Enthusiasts vs. Pragmatists: two types of programmers and how they fail

Do you love programming for its own sake, or do you do for the outcomes it allows? Depending on which describes you best you will face different problems in your career as a software developer.

Enthusiasts code out of love. If you’re an enthusiast you’d write software just for fun, but one day you discovered your hobby could also be your career, and now you get paid to do what you love.

Pragmatists may enjoy coding, but they do it for the outcomes. If you’re a pragmatist, you write software because it’s a good career, or for what it enables you to do and build.

There’s nothing inherently good or bad about either, and this is just a simplification. But understanding your own starting point can help you understand and avoid some of the problems you might encounter in your career.

In this post I will cover:

  1. Why many companies prefer to hire enthusiasts.
  2. The career problems facing enthusiasts, and how they can solve them.
  3. The career problems facing pragmatists, and how they can solve them.

Why companies prefer hiring enthusiasts

Before we move on to specific career problems you might face, it’s worth looking at the bigger picture: the hiring and work environment.

Many companies prefer to hire enthusiast programmers: from the way they screen candidates to the way they advertise jobs, they try to hire people who care about the technology for its own sake. From an employer’s point of view, enthusiasts have a number of advantages:

  1. In a rapidly changing environment, they’re more likely to keep up with the latest technologies. Even better, they’re more likely to do so in their free time, which means the company can spend less on training.
  2. Since they’d write software for free, it’s easier to pay enthusiasts less money.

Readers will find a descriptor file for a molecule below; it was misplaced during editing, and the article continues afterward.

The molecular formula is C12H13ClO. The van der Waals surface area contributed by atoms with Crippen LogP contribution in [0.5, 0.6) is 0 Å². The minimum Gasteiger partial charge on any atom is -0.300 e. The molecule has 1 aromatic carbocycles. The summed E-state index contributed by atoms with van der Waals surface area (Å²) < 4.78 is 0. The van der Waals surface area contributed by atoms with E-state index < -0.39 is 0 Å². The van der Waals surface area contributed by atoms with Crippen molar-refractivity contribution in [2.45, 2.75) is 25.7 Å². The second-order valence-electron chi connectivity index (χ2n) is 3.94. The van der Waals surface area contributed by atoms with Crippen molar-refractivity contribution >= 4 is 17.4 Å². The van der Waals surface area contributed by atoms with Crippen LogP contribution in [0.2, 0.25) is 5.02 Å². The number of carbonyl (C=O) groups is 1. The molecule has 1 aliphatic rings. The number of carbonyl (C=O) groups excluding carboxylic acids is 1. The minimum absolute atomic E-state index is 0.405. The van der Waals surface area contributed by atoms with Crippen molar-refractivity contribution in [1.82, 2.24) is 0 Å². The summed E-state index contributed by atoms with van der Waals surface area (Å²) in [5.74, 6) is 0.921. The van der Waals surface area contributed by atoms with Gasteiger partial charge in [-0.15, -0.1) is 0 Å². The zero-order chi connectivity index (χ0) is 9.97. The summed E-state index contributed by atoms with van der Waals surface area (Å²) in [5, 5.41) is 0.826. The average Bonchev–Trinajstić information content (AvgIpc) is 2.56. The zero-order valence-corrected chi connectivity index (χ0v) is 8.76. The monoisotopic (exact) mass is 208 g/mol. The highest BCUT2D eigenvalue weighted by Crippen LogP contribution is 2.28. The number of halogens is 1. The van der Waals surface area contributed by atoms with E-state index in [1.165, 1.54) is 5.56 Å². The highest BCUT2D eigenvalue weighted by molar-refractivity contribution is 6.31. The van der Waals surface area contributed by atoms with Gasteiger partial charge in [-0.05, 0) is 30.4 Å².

3. It’s also easier to get enthusiasts to work long hours.
  4. Finally, since enthusiasts care more about the technical challenge than the goals of the product, they’re less likely to choose their work based on ethical or moral judgments.

But while many companies prefer enthusiasts, this isn’t always in the best interest of either side, as we’ll see next.

The career problems facing enthusiasts

So let’s say you’re an enthusiast. Here are some of the career problems you might face; not everyone will have all these problems, but it’s worth paying attention to see if you’re suffering from one or more of them.

1. Exploitation

As I alluded to above, companies like enthusiasts because they’re worse negotiators.

If you love what you do you’ll accept less money, you’ll work long hours, and you’ll ask less questions. This can cause you problems in the long run:

So even if you code for fun, you should still learn how to negotiate, if only out of self-defense.

2. Being less effective as an employee

Matt Dupree has an excellent writeup about why being an enthusiast can make you a worse worker; I don’t want to repeat his well-stated points here. Here are some additional ways in which enthusiasm can make you worse at your job: